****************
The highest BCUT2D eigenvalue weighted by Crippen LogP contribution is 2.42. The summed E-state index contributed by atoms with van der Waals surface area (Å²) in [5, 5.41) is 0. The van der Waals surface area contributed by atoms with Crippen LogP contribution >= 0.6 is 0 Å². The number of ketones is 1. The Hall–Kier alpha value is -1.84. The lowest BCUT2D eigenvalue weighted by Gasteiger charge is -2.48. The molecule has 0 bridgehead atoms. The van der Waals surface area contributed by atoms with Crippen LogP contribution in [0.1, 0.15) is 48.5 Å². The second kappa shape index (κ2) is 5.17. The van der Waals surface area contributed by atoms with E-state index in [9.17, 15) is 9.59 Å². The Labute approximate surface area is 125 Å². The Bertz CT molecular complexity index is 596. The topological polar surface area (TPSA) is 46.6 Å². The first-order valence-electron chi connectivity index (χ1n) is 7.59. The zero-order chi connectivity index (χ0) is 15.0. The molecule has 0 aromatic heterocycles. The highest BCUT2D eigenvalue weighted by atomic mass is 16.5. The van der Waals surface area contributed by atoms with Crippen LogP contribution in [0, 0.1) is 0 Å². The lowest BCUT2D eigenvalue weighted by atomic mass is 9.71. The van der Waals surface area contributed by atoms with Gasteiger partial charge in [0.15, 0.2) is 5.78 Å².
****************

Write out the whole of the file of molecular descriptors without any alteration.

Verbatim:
The highest BCUT2D eigenvalue weighted by Crippen LogP contribution is 2.42. The summed E-state index contributed by atoms with van der Waals surface area (Å²) in [5, 5.41) is 0. The van der Waals surface area contributed by atoms with Crippen LogP contribution >= 0.6 is 0 Å². The number of ketones is 1. The Hall–Kier alpha value is -1.84. The lowest BCUT2D eigenvalue weighted by Gasteiger charge is -2.48. The molecule has 0 bridgehead atoms. The van der Waals surface area contributed by atoms with Crippen LogP contribution in [0.1, 0.15) is 48.5 Å². The second kappa shape index (κ2) is 5.17. The van der Waals surface area contributed by atoms with E-state index in [9.17, 15) is 9.59 Å². The Labute approximate surface area is 125 Å². The Bertz CT molecular complexity index is 596. The topological polar surface area (TPSA) is 46.6 Å². The first-order valence-electron chi connectivity index (χ1n) is 7.59. The zero-order chi connectivity index (χ0) is 15.0. The molecule has 0 aromatic heterocycles. The highest BCUT2D eigenvalue weighted by atomic mass is 16.5. The van der Waals surface area contributed by atoms with Crippen LogP contribution in [0, 0.1) is 0 Å². The lowest BCUT2D eigenvalue weighted by atomic mass is 9.71. The van der Waals surface area contributed by atoms with Gasteiger partial charge in [0.15, 0.2) is 5.78 Å².